“When a running back takes it to the end zone like that, that’s our satisfaction in blocking,” Berrios said. “That’s what we live for.”
Most of West’s offensive linemen are guys who have been around for a while. Counting Evans as a linemen, five of the six are seniors. Noble, who looks even bigger than his listed height and weight, is the youngster. He’s a sophomore.
“What they all have in common is they’re good kids,” Nixon said. “O-line guys are the ones you don’t have to worry about as far as showing up for every workout. You know they’re going to be there. They care. To be good offensive linemen, you really have to want to be good, and they are always willing to put in the work because they want the team to be good.”
Nixon, of course, was a stellar offensive lineman in his college days at Catawba.
Catawba football is what brought him to this area.
“I can’t tell Jalen a whole lot about how to run the football,” Nixon said with a chuckle. “But I can tell the big guys how to block.”
Berrios has been a feel-good story. A broken thighbone cost him a season. When he came back last year, he swelled to 350 pounds, but lots of work in the offseason trimmed him down to a strong 285.
Hassard is the best-known guy on the offensive line because he had an older brother (Chris) who was an outstanding o-lineman for the Falcons and because he plays basketball. He’s good enough that he was selected to play in this year’s Shrine Bowl.
“Seeing my name on that roster, that was kind of unreal,” Hassard said.
West’s o-line played “unreal” on Friday.
“Going into it, we knew the biggest thing for us offensively was to stay in front of the chains,” Nixon said. “We couldn’t get penalties and we couldn’t have bad plays that put us in third-and-long because that’s when (East head coach John) Fitz brings the pressure. We believe we have the ability to run the football, and that’s what we did against East. We challenged our backs to run hard and we challenged all those experienced linemen to block. They’ve been in tough games. They’ve been in tough situations. They knew what to do.”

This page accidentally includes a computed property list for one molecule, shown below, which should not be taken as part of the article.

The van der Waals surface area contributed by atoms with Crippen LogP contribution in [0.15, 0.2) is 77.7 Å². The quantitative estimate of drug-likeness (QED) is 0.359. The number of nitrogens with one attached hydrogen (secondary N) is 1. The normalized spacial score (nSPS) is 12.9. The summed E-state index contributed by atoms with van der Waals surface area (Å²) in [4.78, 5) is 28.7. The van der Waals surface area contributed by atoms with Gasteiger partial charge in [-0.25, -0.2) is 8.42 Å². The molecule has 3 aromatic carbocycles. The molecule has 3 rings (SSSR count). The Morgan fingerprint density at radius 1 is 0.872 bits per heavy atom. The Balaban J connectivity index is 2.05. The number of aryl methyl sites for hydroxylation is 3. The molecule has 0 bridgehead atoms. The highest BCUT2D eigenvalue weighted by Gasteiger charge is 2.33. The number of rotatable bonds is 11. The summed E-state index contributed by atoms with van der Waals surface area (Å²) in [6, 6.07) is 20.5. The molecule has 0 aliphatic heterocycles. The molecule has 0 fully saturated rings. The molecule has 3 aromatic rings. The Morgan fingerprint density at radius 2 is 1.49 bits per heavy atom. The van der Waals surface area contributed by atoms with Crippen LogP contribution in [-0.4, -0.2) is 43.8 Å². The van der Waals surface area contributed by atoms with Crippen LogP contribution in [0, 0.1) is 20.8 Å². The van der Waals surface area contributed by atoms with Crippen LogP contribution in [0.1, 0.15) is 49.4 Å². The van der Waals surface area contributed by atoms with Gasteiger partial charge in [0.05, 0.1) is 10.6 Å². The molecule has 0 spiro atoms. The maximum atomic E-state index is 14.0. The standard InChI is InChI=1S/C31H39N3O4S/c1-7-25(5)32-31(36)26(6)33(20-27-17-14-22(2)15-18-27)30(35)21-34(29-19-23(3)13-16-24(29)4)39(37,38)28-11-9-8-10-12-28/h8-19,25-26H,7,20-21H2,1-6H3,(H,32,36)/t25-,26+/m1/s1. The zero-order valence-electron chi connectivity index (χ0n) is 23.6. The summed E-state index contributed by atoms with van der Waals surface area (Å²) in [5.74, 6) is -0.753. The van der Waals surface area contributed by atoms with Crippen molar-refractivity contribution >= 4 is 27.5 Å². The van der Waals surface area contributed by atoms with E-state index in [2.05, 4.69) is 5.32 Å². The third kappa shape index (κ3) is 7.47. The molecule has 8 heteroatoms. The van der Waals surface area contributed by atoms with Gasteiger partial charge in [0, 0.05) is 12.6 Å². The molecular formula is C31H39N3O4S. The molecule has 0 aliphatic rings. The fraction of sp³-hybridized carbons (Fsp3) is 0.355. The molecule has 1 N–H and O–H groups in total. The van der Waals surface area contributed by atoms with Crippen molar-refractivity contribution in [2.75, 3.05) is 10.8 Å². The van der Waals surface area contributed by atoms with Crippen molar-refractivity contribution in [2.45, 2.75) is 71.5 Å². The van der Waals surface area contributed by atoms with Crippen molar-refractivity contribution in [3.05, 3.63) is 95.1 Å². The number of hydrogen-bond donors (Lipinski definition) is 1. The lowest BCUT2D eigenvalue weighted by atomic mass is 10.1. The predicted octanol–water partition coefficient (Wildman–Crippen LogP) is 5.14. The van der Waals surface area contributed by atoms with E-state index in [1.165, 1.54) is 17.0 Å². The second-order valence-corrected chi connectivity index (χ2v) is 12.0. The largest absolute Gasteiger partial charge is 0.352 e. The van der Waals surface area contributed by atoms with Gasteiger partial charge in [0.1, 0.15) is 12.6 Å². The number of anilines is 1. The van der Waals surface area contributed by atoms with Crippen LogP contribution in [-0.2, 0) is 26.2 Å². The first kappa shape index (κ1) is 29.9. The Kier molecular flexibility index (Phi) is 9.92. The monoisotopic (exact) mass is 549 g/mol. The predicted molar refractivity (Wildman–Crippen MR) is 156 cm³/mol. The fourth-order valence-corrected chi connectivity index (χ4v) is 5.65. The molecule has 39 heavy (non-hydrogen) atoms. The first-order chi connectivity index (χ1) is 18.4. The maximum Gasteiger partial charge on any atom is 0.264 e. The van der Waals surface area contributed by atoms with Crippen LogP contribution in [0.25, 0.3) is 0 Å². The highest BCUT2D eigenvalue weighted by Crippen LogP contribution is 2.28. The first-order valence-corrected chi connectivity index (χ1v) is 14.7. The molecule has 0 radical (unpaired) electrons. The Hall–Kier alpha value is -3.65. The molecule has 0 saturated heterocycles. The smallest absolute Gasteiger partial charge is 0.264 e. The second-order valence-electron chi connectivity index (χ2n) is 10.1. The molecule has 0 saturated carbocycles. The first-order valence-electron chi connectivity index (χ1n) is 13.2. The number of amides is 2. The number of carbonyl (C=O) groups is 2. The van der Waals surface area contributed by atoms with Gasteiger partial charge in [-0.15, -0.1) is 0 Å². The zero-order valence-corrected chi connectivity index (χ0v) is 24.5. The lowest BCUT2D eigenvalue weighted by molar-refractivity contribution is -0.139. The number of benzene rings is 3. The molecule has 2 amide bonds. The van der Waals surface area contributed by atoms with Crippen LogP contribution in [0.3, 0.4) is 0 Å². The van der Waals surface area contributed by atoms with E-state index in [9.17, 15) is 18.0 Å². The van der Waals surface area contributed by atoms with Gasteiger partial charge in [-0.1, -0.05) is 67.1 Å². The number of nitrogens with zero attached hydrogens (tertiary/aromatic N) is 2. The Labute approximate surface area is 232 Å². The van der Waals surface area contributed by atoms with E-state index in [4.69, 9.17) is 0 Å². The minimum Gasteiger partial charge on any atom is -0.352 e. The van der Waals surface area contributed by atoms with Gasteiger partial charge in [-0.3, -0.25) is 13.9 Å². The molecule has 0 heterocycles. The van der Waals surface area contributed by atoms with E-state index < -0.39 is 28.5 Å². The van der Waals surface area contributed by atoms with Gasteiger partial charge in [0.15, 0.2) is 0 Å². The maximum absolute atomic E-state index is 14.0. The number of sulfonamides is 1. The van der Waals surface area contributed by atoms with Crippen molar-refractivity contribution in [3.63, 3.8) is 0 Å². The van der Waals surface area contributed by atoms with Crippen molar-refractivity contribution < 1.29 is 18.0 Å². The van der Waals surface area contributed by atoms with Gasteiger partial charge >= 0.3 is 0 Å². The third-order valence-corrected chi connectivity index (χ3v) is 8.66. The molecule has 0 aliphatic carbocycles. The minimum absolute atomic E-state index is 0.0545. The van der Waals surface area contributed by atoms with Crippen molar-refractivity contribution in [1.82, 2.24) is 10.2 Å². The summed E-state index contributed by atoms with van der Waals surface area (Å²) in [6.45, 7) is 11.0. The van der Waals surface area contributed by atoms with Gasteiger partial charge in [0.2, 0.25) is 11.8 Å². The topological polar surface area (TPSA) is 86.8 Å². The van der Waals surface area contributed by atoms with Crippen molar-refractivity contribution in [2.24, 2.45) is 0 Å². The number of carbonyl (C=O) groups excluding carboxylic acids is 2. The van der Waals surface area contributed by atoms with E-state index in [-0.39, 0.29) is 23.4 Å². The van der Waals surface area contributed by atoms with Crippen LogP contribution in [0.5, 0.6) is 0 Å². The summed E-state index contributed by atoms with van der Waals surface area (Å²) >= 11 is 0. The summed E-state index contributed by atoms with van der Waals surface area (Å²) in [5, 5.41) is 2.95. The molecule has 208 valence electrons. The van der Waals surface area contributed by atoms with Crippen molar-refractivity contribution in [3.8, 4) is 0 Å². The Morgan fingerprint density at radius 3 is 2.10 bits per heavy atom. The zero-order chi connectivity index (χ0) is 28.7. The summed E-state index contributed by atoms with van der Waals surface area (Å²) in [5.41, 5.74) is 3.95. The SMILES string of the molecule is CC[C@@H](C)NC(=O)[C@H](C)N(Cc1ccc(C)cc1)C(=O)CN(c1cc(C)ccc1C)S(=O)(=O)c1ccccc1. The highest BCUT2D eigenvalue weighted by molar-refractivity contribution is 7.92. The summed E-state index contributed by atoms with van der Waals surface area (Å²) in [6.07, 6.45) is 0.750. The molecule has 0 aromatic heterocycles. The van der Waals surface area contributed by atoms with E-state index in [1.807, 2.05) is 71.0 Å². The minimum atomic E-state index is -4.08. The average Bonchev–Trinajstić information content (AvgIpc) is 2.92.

West stayed in front of the chains — and, after a 0-0 first quarter, the Falcons, with the offensive line moving with flawless timing and impressive power, started moving the chains.
“We’d put in three new plays for East, and we felt like we would be able to run against their base defense,” Berrios said. “They were smaller than us upfront. A lot of times, we were able to push their defensive linemen into their linebackers.”
Houston is averaging 7.8 yards per carry and has topped 150 yards in West’s last three games. Brawley is averaging right at 5 yards per carry.
So the Falcons are likely to stay on the ground 80 percent of the time to take some of the pressure off sophomore QB Noah Loeblein.
“The running game is working for us,” Hassard said. “We’re physically strong guys to start with, but we also understand the mental part. We do our jobs and none of us are worried about how much recognition we get. This is a team game. It’s all of us. When one of our backs gets a touchdown, we all get a touchdown. There’s no better feeling than seeing Jalen heading for the end zone.”
When the Falcons go to work, when they go about their business on Friday nights, it’s a reminder that in football, the offensive guys who don’t touch the ball are as important as the ones who do.
The offensive line is frequently compared to the foundation of a house. There are no good teams that don’t have good offensive lines. They are the engine of the car, and if they’re not working together, that car, no matter how fast it can potentially go, isn’t leaving the garage.
Sacks are going to happen. Holding penalties are going to happen. But if West (4-3), which has a big home game tonight against South Iredell, is going to keep winning, it’ has to start with those big guys upfront.
“I’m still a believer that football games are won in the trenches,”Nixon said. “The team that blocks the best and tackles the best wins.”